Ms. Hitomi, Ms. Veronica, and I were invited to present at the annual Conference on the Young Years a few weeks ago. This was a great opportunity to share with a broad, state-wide audience of early education providers about the LUME Approach, UCCC, and our early childhood mental health consultation model. Ms. Hitomi and Ms. Veronica presented on supporting children’s emotions after loss. Their presentation focused on how they supported children in their classroom after the death of their chick, Fluffy. I shared about how we have embedded an early childhood mental health consultation model into our everyday practice at UCCC.
We also had the opportunity to attend the conference and learn. Here are things that I heard that really struck a chord with me.
Eric Litwin (author of the original Pete the Cat books) shared a story about how when he goes into kindergarten classrooms and asks if anyone wants to read a book, all of the children are excited and wanting to participate. When he asks the same question in a 3rd grade classroom, only a few of the children are excited and wanting to participate. Why do these children lose the excitement around reading over the course of three years of school? How can we continue to have children excited to read? How do we continue to have children excited to learn? I know that in early childhood we understand that it is all about learning through play and that allows children to drive their learning along with their interests. We lay the foundation for children to continue to be interested and engaged in learning.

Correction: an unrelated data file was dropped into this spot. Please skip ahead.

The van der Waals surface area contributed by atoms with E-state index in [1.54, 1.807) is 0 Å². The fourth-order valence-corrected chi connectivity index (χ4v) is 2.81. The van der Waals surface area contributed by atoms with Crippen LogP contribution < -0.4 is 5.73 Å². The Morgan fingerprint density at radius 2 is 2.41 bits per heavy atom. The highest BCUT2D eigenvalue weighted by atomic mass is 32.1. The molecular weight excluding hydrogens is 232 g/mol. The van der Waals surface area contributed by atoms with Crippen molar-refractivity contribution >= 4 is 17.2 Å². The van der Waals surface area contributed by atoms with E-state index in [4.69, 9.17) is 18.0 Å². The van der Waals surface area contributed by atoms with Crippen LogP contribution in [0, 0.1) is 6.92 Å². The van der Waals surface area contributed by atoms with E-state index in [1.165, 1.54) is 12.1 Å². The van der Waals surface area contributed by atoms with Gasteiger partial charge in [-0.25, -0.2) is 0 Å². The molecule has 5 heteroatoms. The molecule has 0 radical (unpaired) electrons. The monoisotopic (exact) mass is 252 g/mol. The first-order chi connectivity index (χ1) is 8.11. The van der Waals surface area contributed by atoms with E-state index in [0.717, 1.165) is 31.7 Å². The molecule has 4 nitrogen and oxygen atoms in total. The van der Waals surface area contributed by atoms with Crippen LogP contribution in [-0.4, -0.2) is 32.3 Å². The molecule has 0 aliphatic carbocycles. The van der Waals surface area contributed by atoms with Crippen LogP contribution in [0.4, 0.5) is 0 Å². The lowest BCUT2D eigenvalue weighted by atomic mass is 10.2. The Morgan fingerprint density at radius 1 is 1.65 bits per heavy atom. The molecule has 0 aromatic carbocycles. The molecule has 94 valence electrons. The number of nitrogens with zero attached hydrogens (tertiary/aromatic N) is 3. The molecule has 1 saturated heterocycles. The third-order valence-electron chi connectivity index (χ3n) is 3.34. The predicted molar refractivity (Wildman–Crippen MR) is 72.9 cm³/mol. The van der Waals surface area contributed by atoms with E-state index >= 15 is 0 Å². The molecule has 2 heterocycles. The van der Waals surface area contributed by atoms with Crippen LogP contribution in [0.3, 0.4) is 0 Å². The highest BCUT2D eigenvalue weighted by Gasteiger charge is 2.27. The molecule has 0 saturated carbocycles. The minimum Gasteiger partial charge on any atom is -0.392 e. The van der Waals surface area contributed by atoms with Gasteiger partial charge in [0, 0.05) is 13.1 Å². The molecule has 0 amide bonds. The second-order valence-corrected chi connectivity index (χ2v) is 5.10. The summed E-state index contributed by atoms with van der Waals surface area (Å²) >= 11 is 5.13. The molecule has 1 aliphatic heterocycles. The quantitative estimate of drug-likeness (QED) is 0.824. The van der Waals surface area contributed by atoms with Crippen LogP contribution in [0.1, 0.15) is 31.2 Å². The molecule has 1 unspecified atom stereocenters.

Dr. Barbara Sorrels discussed how early trauma impacts the development of sensory processing. She discussed how the different sensory systems are organized and how sometimes challenging behaviors in children can be traced back to a delay in the development of one of the sensory systems. One of the things that she kept repeating over and over was the importance of ‘pattern, repetitive, rhythmic, touch, sound, and movement’ in early childhood, especially for children with trauma and/or sensory processing delays. This is something that we typically do really well in early childhood and it is also why we can have so much of an impact for young children who have experienced trauma. It is something that we need to make sure that we don’t lose in early childhood because it benefits ALL children.
Post by Jessica Sims